Should businesses be anxious about Brexit?

Undeniably, the risk for businesses regarding Brexit has increased in December, as the deadline of March 2019 UK’s departure from the EU is looming. As a response to the recent political developments, the UK pound has weakened, and sentiment has equally suffered, translating into increased business anxiety.

Last week, PM Theresa May postponed the UK parliamentary vote on her Brexit proposal, in fear she would fail to secure a majority, which would directly undermine her leadership mandate. As a response to her Brexit strategy, Conservative MPs plotted a no-confidence vote against her to exert pressure for a change of course on Brexit negotiations. As broadly expected, PM May survived the vote and can’t be re-challenged until December 2019 but committed to resign as Conservative party leader before the 2022 next general elections.

Nevertheless, PM May’s deal is likely to continue to face great opposition from the UK parliament, and the Northern Ireland backstop arrangement to continue to divide MPs. The backstop is a solution of last resort, which guarantees an open border between Northern Ireland and the Republic of Ireland in the event the UK and the EU fail to agree on the future trade deal.

  • On the one hand, Brexiteer MPs are rejecting the backstop because PM May’s deal ties permanently the UK to EU customs rules, unless the EU and the UK conclude negotiations and approve a future deal under alternative terms. Moreover, given that PM May’s deal sets the foundation for the future deal by including an EU customs union, Brexiteer MPs are nervous that the future deal would look much closer to the Norway EEA model, which does not allow for control on migration. Essentially, Brexiteers have long fought for UK’s departure from the EU to ‘take back control’ and certainly did not envision Brexit in this way.
  • On the other hand, Remainer MPs (including PM May’s minority government coalition partner, the Democratic Unionist Party) would not risk a regulatory border between Northern Ireland and England under the current Northern Ireland backstop arrangement, supposing the EU and the UK fail to agree on a future trade deal.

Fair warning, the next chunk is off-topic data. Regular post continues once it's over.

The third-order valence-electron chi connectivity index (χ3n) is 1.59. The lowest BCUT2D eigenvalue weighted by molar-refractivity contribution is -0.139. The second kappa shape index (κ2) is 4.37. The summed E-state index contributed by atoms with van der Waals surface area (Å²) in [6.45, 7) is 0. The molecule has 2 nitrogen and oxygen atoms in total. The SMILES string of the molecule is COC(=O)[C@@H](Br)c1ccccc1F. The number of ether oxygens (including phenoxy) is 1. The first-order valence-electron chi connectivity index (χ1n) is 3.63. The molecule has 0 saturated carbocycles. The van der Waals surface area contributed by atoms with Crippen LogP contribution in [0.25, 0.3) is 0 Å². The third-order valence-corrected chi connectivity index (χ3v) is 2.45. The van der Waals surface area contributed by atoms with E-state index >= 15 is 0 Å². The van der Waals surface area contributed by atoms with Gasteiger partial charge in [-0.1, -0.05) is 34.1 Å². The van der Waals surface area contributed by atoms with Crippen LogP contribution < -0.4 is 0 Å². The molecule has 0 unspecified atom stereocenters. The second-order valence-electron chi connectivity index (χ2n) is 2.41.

Therefore, PM May will find it burdensome to pass through her current deal without any modification whatsoever. Both Brexiteer and Remainer MPs are set to block her deal unless PM May and the EU make certain concessions on the backstop solution. New general elections or/and a New Brexit Referendum cannot help either because they will result in additional time squandering while the clock is ticking. Preparing and campaigning for a general election or a second Brexit referendum requires time and could jeopardize a No Deal Brexit, having detrimental economic and business effects. EU statements confirm that a second Brexit referendum and/or extension of Article 50 are legally feasible, but PM May acknowledges that she will face great Tory opposition if she decides to advocate for any of those options. Besides the timing aspect, both a second Brexit referendum and the extension of Article 50 would delegitimize the June 2016 public mandate for Brexit, driving more anger among the Eurosceptic wing of the Conservative party.

Political risk will remain high until the parliament succeeds in approving the deal by March 2019, challenging business performance. Thus, FSG advises MNCs to finalize and activate their contingency plans, hedge against potential UK pound depreciation, and manage their inventory and supply chains in expectation of market volatility.

For extended insights on the short-term and long-term FSG Brexit view, as well as scenarios with assigned likelihoods, timelines, tailor-made actions to take for your business, as well as industry outlooks, please reach out to your account manager to request an analyst consultation. You can also review our research on Brexit: Scenarios & Impact on MNCs and How to Build your Brexit plan.

Not a client? Review our Brexit: Scenarios & Impact on MNCs scenario report here, our Brexit playbook here, and don’t miss our Harvard Business Review post, How Multinationals Should Be Planning for Brexit: A six-step process.

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